|Publication number||US7604550 B1|
|Application number||US 11/954,570|
|Publication date||Oct 20, 2009|
|Filing date||Dec 12, 2007|
|Priority date||Dec 12, 2006|
|Publication number||11954570, 954570, US 7604550 B1, US 7604550B1, US-B1-7604550, US7604550 B1, US7604550B1|
|Inventors||Marvin Kirk Currie|
|Original Assignee||Marvin Kirk Currie|
|Export Citation||BiBTeX, EndNote, RefMan|
|Patent Citations (8), Referenced by (19), Classifications (6), Legal Events (3)|
|External Links: USPTO, USPTO Assignment, Espacenet|
The present application claims priority from U.S. Provisional Application Ser. No. 60/874,118, filed on Dec. 12, 2006, and entitled “Interchangeable Face Sand Wedge”.
1. Field of the Invention
The present invention relates to a golf club. More particularly, the present invention relates to a sand wedge golf club, which is used to strike a golf ball in a sand trap or bunker.
2. Description of Related Art Including Information Disclosed Under 37 CFR 1.97 and 37 CFR 1.98.
The sand wedge is a specialized golf club for particular application in hitting golf shots with quick loft and controlled spin. The sand wedge is commonly used to chop out of tall grass or rough, in addition to hitting a golf ball from a sand-filled bunker. The club head of the sand wedge has a particularly pitched surface and uneven shape to achieve the desired ball flight and ball rotation after contact. The club head of a sand wedge also has a rounded bottom. The distribution of weight and this shape provides more bounce for the golf club head of a sand wedge. The golf club head of a sand wedge bounces off the ground rather than digging into the ground. These considerations make the sand wedge ideal for hitting from the unstable sand surface to provide more control and accuracy for the golfer hitting out of a sand trap. Because of the frequency of use of the sand wedge in physical and environmental conditions unlike other parts of a golf course, the sand wedge is especially vulnerable to degradation of the club head. Regular golf clubs do not create the loft and spin of the sand wedge, and they are not subject to shortened life span and wear and tear of sandy conditions.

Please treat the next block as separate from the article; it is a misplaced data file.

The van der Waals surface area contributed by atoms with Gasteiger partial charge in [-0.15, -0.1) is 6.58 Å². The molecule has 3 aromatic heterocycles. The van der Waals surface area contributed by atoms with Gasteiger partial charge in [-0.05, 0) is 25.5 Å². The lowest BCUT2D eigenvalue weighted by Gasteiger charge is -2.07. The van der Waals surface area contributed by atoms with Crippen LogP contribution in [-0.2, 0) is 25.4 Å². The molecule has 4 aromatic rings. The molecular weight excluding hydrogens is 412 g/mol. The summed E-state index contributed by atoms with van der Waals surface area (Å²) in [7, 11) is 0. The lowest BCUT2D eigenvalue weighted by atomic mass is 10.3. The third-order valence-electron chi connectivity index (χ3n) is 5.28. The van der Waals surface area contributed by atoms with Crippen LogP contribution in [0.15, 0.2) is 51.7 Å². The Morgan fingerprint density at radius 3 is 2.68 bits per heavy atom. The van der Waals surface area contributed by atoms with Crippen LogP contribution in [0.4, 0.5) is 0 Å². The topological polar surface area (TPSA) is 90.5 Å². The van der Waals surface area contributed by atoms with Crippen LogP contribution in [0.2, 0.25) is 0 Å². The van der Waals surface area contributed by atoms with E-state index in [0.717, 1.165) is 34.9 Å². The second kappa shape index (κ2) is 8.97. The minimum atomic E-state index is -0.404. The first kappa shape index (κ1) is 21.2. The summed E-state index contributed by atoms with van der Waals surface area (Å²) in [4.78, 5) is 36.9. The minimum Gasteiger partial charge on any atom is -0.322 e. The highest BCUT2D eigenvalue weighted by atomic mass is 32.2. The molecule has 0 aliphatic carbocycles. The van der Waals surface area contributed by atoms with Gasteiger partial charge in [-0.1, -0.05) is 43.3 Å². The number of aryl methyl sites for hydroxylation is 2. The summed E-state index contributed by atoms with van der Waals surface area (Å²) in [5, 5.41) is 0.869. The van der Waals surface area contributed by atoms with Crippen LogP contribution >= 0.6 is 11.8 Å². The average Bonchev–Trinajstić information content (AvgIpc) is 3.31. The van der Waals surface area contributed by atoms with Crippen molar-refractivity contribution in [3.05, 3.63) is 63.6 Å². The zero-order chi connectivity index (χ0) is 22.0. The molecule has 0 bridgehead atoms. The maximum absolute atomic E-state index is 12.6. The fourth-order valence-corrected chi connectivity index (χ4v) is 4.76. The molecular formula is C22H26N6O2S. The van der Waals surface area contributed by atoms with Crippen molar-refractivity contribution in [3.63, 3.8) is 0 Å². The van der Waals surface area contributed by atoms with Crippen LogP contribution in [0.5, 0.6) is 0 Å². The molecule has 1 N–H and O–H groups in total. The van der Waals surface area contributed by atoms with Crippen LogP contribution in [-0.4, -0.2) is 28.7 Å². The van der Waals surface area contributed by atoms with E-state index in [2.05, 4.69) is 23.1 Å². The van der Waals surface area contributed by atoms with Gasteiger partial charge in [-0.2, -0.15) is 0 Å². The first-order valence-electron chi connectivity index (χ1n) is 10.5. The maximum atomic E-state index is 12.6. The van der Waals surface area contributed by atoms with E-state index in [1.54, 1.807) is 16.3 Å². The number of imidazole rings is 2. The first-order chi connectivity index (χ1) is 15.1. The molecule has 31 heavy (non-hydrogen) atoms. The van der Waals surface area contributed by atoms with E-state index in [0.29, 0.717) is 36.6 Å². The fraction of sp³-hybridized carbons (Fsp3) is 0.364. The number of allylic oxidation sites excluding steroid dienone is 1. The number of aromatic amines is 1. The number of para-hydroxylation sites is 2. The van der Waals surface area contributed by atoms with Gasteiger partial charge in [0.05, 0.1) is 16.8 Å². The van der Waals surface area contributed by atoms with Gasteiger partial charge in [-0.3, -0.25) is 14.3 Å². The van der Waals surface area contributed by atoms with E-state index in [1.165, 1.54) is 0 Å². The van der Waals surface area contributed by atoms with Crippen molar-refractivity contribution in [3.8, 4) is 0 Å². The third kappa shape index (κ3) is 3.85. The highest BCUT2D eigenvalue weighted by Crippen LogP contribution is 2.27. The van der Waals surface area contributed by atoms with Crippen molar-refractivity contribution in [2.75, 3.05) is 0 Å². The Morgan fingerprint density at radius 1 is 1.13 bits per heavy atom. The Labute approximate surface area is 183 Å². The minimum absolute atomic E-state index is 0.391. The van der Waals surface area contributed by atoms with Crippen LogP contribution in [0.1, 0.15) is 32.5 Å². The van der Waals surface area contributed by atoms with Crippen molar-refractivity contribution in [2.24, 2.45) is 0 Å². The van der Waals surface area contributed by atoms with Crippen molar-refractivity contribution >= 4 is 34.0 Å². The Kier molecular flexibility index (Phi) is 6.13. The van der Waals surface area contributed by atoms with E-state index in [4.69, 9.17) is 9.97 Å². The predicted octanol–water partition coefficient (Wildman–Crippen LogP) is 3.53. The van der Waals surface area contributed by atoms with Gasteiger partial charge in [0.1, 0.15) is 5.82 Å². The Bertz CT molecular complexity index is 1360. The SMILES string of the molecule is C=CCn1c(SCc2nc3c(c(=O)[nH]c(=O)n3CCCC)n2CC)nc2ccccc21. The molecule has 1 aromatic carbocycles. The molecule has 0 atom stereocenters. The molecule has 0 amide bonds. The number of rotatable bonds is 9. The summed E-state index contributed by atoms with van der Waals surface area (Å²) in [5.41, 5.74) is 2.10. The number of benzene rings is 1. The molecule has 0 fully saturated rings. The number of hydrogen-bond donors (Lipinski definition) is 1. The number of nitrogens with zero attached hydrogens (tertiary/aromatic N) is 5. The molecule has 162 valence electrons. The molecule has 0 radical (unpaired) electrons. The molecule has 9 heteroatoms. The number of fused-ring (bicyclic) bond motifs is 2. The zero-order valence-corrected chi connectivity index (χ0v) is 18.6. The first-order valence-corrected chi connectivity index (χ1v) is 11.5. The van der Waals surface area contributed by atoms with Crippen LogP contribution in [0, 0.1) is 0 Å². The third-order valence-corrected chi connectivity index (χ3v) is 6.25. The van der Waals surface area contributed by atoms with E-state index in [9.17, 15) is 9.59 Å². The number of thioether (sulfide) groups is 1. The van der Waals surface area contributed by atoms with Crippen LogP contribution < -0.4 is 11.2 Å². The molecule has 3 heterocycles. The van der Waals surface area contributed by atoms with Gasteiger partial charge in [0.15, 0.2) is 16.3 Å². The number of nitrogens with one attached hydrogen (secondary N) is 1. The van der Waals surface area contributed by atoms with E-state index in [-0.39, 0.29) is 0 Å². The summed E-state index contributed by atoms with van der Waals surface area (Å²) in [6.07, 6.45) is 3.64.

All golf clubs have a surface to contact the golf ball. This surface typically has a plurality of grooves. The grooves are important because the golfer can control the flight of the golf ball in the air. The grooves dig into the golf ball causing spin. The spinning motion allows the golfer to control the flight path of the golf ball and the rolling action after landing on the ground. For example, backspin can be used to cause the golf ball to contact the green and stick in place. As the grooves on the surface become dull, the golf ball will not rotate as fast. As the grooves are worn, the ability to spin is not controlled by the golfer. A golfer will have to replace the entire golf club when the grooves are no longer effective or no longer predictable.
The issue of replacement of grooves is especially important for a sand wedge. The sand wedge is primarily used in a sandy environment, which intensifies the erosion of the grooves. Repeated use in a sandy environment decreases the life span of a sand wedge more quickly than the normal wear and tear on the regular golf clubs. Furthermore, the material composition of the grooves is important. The contact surface for the golf ball can be made of harder or softer metals. Because of the physical properties of the metal selected, softer materials create better feel for the golfer; however, the softer materials also degrade faster. Replacement of the grooves and the contact surface of the club head are important considerations for maintaining the consistency of flight, spin, and feel.
In the past, inventions have addressed the problem of replacing grooves on a golf club without having to replace the entire golf club. Typically, the golf club head has a removable and replaceable plate. This plate has a plurality of grooves. As the grooves are worn, the plate can be replaced with a new plate with new grooves. Several patents have issued to address the problem of replacing grooves.
U.S. Pat. No. 5,437,447, issued on Aug. 1, 1995, to Rigutto, discloses a golf club putter. A face piece attached to a front portion of the body of the golf club putter. Each face piece removably attached to the golf club putter body. Each face piece can be different. Each face piece can have a different pitch to cause a different angle of contact onto the golf ball.